Wednesday, June 15, 2011

The Trip

A-HA!!! The Trip might end up being the funniest and saddest film of the year that will capture audiences if they are fond of impersonations, pop-culture references, food & drink, nature and buddy-movies that display scenic routes. Steve Coogan and Rob Brydon play semi-real versions of themselves in this great hang out movie, who go on a road trip throughout northern England, wining and dining in countryside restaurants and taking rest in cosy bed and breakfast hotels...but there is more to it than that.

They are similar to Neil Page and Dell Griffith in John Hughes' Planes, Train and Automobiles. Brydon is upbeat and irritating with his relentless and sometimes spot on impressions, while Coogan is more reserved and dry-witted. Coogan, who is best known for possibly the greatest British comedic character ever (Alan Partridge) is having a mid-life crisis. He has had considerable success, but is desperate to break into the American mainstream. Brydon, in a way Coogan's protege, is content with his career as an impersonator and really does get pleasure out of doing them. There is also another major difference between the two. Coogan is having relationship difficulties with his American girlfriend and is evidently distant from his son, whereas Brydon is actually happily married with an infant son. Brydon and his wife call each other every night to check up on each other and humorously attempt phone sex. 

Although Coogan can seduce women easily, which he does twice on the trip, it doesn't make him happy and he is clearly lonely and unhappy. He is torn between attempting to make it in American film, his relationship with his girlfriend and fathering his son. Brydon and Coogan tolerate each other through humor, but there is evident tension between them at some stages, although we are not bogged down with   it because this is a genuinely very funny film. The dialogue is fresh and they bounce insults off each other with great comedic timing. There is also two extremely funny sequences that involve an average Joe, a newspaper and the word "cunt", and a huge Hollywood A-lister and Coogan's dreams. Coogan wants to be taken seriously as an actor and try dramatic roles, if this corresponds to his actual life ambitions then he has succeeded because Brydon might actually steal the comical performance, Coogan in reality has proven that he can truly play a serious role and evoke a performance that is moving.

Among the humor and seriousness of the film, director Michael Winterbottom gets many excellent scenic shots that portray the landscape of the northern English countryside beautifully, enhancing mountains, rivers, lakes etc... And he doesn't have to do it ambiguously like Malik did with The Tree of Life, but subtly so the audience could appreciate it and then move on with the character on their journey, laughing all the way.

Wednesday, June 1, 2011

Tree Of Life

To save your money, rather then going to see Terrence Malick's new sci-fi/fantasy/drama epic just stick on National Geographic, play some beautiful classic music,  place a lava lamp beside your television  and ponder the wonders of the universe and life. For probably thirty minutes I watched Sean Penn and the universe flirting with each other through random images with no plot. Finally the childhood of Jack (Sean Penn's character when eleven years old: played very well by Hunter McCracken) is portrayed on screen and the film improves.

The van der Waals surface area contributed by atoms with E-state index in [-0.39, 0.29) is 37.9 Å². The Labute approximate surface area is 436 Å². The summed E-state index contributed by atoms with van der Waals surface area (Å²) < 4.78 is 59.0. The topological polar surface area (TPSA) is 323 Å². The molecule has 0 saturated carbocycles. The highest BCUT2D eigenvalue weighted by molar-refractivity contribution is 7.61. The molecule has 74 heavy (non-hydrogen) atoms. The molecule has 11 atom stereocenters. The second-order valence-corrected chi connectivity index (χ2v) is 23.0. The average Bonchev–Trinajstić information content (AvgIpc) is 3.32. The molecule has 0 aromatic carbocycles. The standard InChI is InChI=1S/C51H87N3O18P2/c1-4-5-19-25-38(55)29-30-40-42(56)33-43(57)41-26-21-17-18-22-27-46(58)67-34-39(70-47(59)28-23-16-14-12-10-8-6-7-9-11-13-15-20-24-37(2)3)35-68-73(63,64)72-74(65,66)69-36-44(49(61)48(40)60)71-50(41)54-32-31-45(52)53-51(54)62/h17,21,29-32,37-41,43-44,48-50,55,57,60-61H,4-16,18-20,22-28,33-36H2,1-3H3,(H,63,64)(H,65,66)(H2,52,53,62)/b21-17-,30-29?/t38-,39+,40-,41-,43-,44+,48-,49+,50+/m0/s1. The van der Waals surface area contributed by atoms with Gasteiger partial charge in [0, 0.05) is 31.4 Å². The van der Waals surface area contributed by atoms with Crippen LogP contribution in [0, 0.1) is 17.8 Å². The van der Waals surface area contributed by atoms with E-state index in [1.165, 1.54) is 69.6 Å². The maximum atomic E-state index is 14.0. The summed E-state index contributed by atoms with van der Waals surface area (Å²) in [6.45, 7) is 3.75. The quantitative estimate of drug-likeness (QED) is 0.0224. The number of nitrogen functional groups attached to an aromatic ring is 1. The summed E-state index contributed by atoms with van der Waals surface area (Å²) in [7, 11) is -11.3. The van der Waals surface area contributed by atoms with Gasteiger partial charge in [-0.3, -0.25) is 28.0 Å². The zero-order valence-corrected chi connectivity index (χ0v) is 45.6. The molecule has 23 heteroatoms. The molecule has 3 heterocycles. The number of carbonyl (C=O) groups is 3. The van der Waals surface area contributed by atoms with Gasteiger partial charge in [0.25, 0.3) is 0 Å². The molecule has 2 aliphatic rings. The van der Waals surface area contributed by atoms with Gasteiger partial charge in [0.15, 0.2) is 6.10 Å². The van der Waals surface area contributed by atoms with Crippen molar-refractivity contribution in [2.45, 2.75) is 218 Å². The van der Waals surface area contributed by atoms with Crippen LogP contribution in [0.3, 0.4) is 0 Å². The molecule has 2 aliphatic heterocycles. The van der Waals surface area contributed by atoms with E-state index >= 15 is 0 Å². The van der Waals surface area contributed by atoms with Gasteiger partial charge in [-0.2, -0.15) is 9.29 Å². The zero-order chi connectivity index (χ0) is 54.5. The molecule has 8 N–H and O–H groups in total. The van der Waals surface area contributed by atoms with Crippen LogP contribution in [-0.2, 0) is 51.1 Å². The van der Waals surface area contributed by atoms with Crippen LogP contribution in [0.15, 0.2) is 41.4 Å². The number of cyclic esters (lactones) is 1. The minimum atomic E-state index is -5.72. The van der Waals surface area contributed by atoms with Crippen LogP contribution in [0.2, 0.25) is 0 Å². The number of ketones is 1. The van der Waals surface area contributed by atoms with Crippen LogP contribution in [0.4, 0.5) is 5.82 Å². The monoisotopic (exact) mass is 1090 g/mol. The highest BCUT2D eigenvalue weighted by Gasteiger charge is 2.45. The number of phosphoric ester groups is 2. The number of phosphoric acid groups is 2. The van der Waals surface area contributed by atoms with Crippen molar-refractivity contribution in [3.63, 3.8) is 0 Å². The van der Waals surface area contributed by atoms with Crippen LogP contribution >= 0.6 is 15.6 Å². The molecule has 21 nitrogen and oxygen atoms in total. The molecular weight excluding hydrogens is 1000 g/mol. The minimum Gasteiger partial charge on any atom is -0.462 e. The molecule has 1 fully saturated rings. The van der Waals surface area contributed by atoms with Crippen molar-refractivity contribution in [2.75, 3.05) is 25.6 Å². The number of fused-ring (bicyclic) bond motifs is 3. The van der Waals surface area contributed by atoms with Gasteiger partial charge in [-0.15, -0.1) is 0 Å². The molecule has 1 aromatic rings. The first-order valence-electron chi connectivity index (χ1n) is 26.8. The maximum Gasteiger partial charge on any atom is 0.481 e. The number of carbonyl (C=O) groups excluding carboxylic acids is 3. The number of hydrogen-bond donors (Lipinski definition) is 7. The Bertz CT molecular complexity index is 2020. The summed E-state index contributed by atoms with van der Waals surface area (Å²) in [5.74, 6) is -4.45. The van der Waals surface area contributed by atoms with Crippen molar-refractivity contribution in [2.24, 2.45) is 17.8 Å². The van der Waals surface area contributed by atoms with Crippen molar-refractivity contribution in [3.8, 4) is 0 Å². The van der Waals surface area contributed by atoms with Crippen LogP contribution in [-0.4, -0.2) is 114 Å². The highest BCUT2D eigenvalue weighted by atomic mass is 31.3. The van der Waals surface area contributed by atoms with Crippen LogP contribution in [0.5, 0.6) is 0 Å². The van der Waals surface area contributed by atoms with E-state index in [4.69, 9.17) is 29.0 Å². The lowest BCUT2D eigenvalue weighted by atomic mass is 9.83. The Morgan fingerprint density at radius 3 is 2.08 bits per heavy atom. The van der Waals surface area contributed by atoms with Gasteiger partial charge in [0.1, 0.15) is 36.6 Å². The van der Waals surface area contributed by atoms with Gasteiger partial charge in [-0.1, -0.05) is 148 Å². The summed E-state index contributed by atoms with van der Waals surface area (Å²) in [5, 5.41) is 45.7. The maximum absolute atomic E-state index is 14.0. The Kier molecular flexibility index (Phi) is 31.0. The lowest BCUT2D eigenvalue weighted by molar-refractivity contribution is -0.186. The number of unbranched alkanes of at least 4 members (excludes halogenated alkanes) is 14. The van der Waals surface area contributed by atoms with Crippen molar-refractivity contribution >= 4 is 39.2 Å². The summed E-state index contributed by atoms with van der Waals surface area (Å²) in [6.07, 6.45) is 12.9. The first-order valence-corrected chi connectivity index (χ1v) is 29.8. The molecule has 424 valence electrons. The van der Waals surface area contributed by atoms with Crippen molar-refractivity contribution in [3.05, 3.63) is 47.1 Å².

Although there is no real plot or storyline, on the surface anyway, Tree Of Life does convey a fascinating document of Jacks upbringing and his relationship with his strict father (Brad Pitt) and gentle mother (Jessica Chastain). There are many situations and emotions that Jack finds himself in or expressing that the audience can relate to such as family conflict, peer pressure and guilt. Brad Pitt is excellent as the head of the household, who tries to teach his three sons how to fight, work ethic and becoming strong, ruthless men in order to succeed and survive in life. The boys are terrified of him and his short temper...but its set in 1950s middle class America so it was the style at the time.

Jack like all of us attempts to understand the reason of being, life, death and his place in the universe, but we all know where this is going. Its a mystery, but lets enjoy the extraordinary beauty and power of life and the universe...fucking blah blah blah.  Its true that Malick does relate to the audience by evoking thoughts of existence, God and the afterlife, but personally those thoughts frighten me and I turn to cinema or television to escape from those daunting ideas. People might say "aww but you see this is visual cinema". Yeah, Hitchcock was the master of visual cinema and hated continuous dialogue, but his films were more challenging to make because he used simple visuals to drive the story forward, where Malick has just mashed together a bunch of extraordinarily complex images to manipulate the audience into bewilderment: "oh wow doesn't that look nice...wonder what its all about hey?" Any nerd can post that on Youtube. At least when Hitchcock manipulated the audience it was fun, creative and had a classic story with a beginning, middle and end.

The film is shot beautifully with striking images, but without any true story. Blade Runner, The Good, The Bad & The Ugly and Malick's own Badlands  were all visually stunning, but had a great narrative and interesting characters. It  also seems like Malik couldn't even decide, which random beautiful image to end the film with so went with a bridge and finally the credits came up. In Cannes they booed, in New York they sighed...this is no masterpiece...deadly trailer though.